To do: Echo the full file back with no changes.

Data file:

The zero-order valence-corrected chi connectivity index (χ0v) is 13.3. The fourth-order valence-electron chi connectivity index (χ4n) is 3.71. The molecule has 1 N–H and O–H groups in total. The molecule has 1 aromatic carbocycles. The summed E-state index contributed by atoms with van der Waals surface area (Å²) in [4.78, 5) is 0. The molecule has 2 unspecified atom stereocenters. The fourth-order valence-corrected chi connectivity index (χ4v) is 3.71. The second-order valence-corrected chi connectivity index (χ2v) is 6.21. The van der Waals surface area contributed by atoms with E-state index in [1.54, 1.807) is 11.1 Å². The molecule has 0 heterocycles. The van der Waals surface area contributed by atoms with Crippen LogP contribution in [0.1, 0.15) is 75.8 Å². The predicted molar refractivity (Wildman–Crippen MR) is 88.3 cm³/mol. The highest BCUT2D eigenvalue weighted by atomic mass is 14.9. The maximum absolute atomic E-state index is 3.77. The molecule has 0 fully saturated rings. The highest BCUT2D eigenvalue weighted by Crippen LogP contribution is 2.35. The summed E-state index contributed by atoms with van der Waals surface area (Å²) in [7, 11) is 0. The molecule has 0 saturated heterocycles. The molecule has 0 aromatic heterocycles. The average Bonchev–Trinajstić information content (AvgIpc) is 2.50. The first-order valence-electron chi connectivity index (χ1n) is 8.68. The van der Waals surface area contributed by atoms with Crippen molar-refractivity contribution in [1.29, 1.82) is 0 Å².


The zero-order valence-corrected chi connectivity index (χ0v) is 13.3. The fourth-order valence-electron chi connectivity index (χ4n) is 3.71. The molecule has 1 N–H and O–H groups in total. The molecule has 1 aromatic carbocycles. The summed E-state index contributed by atoms with van der Waals surface area (Å²) in [4.78, 5) is 0. The molecule has 2 unspecified atom stereocenters. The fourth-order valence-corrected chi connectivity index (χ4v) is 3.71. The second-order valence-corrected chi connectivity index (χ2v) is 6.21. The van der Waals surface area contributed by atoms with E-state index in [1.54, 1.807) is 11.1 Å². The molecule has 0 heterocycles. The van der Waals surface area contributed by atoms with Crippen LogP contribution in [0.1, 0.15) is 75.8 Å². The predicted molar refractivity (Wildman–Crippen MR) is 88.3 cm³/mol. The highest BCUT2D eigenvalue weighted by atomic mass is 14.9. The maximum absolute atomic E-state index is 3.77. The molecule has 0 fully saturated rings. The highest BCUT2D eigenvalue weighted by Crippen LogP contribution is 2.35. The summed E-state index contributed by atoms with van der Waals surface area (Å²) in [7, 11) is 0. The molecule has 0 saturated heterocycles. The molecule has 0 aromatic heterocycles. The average Bonchev–Trinajstić information content (AvgIpc) is 2.50. The first-order valence-electron chi connectivity index (χ1n) is 8.68. The van der Waals surface area contributed by atoms with Crippen molar-refractivity contribution in [1.29, 1.82) is 0 Å².